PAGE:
A third of US seniors die with dementia, study finds

by Serena Gordon, Healthday Reporter
A third of U.S. seniors die with dementia, study finds
Report tallies enormous medical, financial and caregiver toll of conditions like Alzheimer's.

(HealthDay)—There's more troubling news for America's aging population: A new report finds that one in every three seniors now dies while suffering from Alzheimer's or another form of dementia.

In many cases, dementia is the cause of or contributes to it, the Alzheimer's Association study finds.

The rate of deaths related to Alzheimer's disease rose 68 percent from 2000 to 2010, according to the report. At the same time, deaths from other major diseases, such as and /, have declined.

"Alzheimer's disease is a public health crisis that is here," said Beth Kallmyer, vice president of constituent services for the Alzheimer's Association. "One in three is dying with Alzheimer's or another . For other major diseases, the death rate is going down because the federal government funds and invests in research. We have not seen that same commitment for Alzheimer's disease."

Released Tuesday, the report also focuses on the toll that Alzheimer's takes on families, particularly those caregiving from a distance. In 2012, more than 15 million people were Alzheimer's caregivers. They provided more than 17 billion hours of unpaid care that the Alzheimer's group estimated was valued at $216 billion.

Direct out-of-pocket costs for families of people with Alzheimer's are $34 billion, according to Kallmyer. "The cost of care is a challenge, and not everyone has access to the services they need," she said.

About 15 percent of Alzheimer's caregivers live more than an hour away from their loved ones. Out-of-pocket costs for these long-distance caregivers are nearly twice as high as those who live close by. Each year, a long-distance caregiver has nearly $10,000 in expenses compared with about $5,000 for a local , according to the report.

"Long-distance caregiving can be financially, emotionally and physically more draining. Managing the day-to- can certainly be a challenge, but long-distance caregivers can feel guilt, and they may feel resentment from other family members. And, they may have to manage the daily care from a long distance," Kallmyer said.

Overall, the cost of caring for the 5 million people with Alzheimer's disease is about $203 billion, according to the report. That figure includes Medicare, Medicaid, family costs and private insurance costs. The lion's share of the cost—about $142 billion—is paid by Medicare and Medicaid.

Even more concerning is that the Alzheimer's Association estimates that by 2050, nearly 14 million people will have Alzheimer's disease. That could drive costs for Alzheimer's care as high as $1.2 trillion in 2050.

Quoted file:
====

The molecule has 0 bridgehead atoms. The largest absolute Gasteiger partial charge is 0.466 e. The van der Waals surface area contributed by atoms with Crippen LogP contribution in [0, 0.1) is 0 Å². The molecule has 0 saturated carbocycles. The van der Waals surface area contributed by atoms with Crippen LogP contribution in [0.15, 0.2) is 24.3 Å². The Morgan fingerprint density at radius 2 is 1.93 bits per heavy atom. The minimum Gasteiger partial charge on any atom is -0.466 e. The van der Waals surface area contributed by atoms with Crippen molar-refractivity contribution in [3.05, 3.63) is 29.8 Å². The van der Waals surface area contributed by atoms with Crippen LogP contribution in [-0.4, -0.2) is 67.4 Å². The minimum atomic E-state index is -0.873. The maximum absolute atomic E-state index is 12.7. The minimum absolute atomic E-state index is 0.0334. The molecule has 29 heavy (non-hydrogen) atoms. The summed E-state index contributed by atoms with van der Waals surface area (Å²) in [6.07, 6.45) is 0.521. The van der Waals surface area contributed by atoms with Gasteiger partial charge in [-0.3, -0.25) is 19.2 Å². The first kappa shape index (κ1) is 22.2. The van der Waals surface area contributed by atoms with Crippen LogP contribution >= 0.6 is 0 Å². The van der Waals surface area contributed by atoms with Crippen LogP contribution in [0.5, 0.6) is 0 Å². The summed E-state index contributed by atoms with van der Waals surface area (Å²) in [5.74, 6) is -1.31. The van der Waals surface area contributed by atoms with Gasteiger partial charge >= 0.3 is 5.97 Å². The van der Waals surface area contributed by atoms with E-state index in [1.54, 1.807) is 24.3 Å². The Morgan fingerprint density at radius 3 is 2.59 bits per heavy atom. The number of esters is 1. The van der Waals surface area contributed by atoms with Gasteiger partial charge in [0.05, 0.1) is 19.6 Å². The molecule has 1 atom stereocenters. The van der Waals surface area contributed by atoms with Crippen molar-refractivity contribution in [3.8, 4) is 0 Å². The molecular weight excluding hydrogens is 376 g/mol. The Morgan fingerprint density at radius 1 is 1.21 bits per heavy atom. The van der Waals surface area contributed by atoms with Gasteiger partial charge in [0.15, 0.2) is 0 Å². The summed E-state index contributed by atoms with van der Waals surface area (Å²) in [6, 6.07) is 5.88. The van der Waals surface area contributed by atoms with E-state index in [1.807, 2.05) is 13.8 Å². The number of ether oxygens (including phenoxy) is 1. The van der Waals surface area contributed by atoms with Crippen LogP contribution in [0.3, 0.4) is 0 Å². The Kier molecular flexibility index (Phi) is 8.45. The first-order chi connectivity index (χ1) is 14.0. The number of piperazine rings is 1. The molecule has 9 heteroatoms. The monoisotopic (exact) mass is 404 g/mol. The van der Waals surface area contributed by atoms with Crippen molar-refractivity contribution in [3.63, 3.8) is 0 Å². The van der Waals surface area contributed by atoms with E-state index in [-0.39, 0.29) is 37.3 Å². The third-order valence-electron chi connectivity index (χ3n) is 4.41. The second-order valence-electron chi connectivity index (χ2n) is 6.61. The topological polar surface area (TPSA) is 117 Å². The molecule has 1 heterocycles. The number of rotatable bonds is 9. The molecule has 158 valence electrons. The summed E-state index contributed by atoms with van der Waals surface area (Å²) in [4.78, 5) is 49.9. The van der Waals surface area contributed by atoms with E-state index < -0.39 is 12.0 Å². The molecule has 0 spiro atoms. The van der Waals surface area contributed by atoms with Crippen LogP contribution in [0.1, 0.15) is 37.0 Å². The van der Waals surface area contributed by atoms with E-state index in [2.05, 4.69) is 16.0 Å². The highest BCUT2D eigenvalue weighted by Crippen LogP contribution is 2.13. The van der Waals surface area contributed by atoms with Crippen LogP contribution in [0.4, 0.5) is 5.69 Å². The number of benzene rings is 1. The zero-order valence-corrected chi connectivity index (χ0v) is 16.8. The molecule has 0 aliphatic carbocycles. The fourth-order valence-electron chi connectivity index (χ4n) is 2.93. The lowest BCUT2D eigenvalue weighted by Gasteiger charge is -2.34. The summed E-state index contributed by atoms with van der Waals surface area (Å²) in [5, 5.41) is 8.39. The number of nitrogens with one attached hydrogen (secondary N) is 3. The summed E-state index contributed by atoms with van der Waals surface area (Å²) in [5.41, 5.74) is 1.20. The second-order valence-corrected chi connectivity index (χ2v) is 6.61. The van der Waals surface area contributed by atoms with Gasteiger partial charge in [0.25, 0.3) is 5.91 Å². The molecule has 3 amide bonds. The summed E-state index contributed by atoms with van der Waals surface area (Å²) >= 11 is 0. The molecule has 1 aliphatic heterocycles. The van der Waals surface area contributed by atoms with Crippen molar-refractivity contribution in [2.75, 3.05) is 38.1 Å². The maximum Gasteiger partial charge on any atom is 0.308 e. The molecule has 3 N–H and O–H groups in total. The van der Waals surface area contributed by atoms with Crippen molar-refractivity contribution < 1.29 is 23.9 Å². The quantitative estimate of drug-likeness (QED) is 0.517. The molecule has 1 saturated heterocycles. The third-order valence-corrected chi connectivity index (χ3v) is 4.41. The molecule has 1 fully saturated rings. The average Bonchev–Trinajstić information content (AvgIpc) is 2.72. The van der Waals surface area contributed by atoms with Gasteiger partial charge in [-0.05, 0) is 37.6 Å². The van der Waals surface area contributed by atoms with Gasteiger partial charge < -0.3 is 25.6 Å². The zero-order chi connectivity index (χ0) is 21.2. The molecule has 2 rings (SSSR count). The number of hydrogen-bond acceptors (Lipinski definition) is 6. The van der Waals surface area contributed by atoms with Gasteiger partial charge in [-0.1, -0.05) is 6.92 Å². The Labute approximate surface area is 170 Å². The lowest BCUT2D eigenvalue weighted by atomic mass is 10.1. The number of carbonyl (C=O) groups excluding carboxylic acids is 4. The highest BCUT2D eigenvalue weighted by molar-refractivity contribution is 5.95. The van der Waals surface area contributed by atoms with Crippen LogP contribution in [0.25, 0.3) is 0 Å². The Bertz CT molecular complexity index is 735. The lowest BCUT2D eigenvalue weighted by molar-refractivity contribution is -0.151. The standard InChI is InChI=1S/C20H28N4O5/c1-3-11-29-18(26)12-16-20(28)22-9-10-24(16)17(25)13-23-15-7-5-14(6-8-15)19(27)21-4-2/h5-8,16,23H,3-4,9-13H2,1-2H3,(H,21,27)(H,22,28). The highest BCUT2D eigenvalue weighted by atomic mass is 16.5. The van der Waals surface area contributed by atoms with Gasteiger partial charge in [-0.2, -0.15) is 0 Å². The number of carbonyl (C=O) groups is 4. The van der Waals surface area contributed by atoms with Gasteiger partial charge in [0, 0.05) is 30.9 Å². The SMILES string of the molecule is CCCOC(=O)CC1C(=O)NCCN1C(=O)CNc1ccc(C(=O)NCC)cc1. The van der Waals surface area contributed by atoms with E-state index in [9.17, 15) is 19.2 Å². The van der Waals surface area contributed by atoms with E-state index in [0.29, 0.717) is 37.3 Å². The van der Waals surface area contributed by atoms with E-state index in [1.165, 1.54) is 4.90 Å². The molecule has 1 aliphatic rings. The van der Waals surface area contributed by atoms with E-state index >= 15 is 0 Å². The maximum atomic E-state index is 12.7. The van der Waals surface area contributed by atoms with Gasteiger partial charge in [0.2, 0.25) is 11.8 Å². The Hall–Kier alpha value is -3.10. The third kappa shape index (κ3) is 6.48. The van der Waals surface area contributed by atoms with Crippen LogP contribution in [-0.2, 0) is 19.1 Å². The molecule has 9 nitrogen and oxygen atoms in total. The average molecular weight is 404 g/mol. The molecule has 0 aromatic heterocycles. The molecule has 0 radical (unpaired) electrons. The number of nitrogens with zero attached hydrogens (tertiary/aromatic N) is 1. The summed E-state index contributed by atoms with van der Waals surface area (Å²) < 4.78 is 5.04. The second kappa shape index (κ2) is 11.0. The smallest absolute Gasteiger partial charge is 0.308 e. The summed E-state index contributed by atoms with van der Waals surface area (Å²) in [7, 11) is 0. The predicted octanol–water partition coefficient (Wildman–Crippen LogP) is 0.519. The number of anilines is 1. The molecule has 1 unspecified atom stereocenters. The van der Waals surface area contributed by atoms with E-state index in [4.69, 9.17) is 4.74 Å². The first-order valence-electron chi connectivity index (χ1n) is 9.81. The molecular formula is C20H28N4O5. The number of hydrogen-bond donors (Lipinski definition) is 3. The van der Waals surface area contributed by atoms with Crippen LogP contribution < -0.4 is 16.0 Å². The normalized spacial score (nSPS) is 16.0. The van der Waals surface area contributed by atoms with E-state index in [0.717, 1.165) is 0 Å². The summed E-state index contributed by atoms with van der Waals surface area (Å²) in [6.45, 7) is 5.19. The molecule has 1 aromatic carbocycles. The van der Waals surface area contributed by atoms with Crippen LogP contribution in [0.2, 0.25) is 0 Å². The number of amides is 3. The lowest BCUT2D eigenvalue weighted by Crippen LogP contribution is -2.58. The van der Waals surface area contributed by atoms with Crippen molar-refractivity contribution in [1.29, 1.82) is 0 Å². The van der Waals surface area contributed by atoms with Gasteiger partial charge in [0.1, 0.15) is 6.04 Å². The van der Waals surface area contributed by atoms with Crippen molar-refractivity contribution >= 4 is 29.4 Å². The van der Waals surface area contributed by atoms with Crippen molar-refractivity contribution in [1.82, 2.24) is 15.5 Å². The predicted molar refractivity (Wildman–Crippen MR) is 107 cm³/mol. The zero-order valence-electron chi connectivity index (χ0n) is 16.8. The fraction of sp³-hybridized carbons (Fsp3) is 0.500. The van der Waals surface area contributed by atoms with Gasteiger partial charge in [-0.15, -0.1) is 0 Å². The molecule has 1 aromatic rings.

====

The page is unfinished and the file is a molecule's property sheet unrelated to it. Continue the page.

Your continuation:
The U.S. government currently funds about $500 million in Alzheimer's research, according to Kallmyer. In comparison, heart disease receives about $4 billion in research funding and cancer gets about $6 billion, she said.

Dr. Brian Appleby, a physician with the Center for Brain Health at the Cleveland Clinic, said he wasn't surprised by these latest figures.

"Alzheimer's is going to affect all of us individually. Soon, we'll all have someone we know or someone in the family or even ourselves with Alzheimer's disease. It's something we all need to be prepared for," Appleby said.

He said that while current treatments won't cure or reverse the disease, they can increase the amount of time until someone needs nursing home care. Right now, he said, the focus is on trying to prevent Alzheimer's disease from occurring.

"Alzheimer's disease is really a chronic illness. It starts decades before we see the symptoms," Appleby said. The best advice to potentially prevent Alzheimer's disease is to keep your heart healthy, he said. That means quitting smoking, eating healthy, maintaining a healthy weight and getting regular exercise. It also means staying active mentally, he added. Do crosswords and other puzzles, and read, he advised.

And, stay socially active, he recommended. "People who are socially isolated are at a greater risk of Alzheimer's disease," Appleby said.

For her part, Kallmyer added: "Alzheimer's is impacting so many people already, and the impact is significant. And, as the baby boomers age, the rate of Alzheimer's and the death rate from 's is only going to increase."

More information: Create a free care plan for your loved one and find local resources with the Alzheimer's navigator from the Alzheimer's Association.

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Lurker2358
1 / 5 (1) Mar 19, 2013
When you cure everything else, whatever remains obviously has a higher chance of being the thing that ends up killing a person.

I wonder how many nasty mental, nervous, and metabolic disorders we are having which are related to lead poisoning from leaded gasoline, or nuclear fallout from the atomic testing?

As a chronic neuropathy sufferer who is only 32 years old, I'd like to know who's fault it is, or at the very least what the hell really causes it, so somebody can figure out a way to either cure it, or prevent it in other people. I'm starting to think that it's either genetic, or that my family was exposed to some toxin or something. Yet my brother and sister don't have it, but 2 of my paternal aunts have it, and I think my father may have had it too, but was never diagnosed.

The point I'm getting at is doctors never even try to determine the source. They just treat the symptoms of it.

Better to die "sane" in your 60's or 70's than to spend 20 years with your mind wasting away.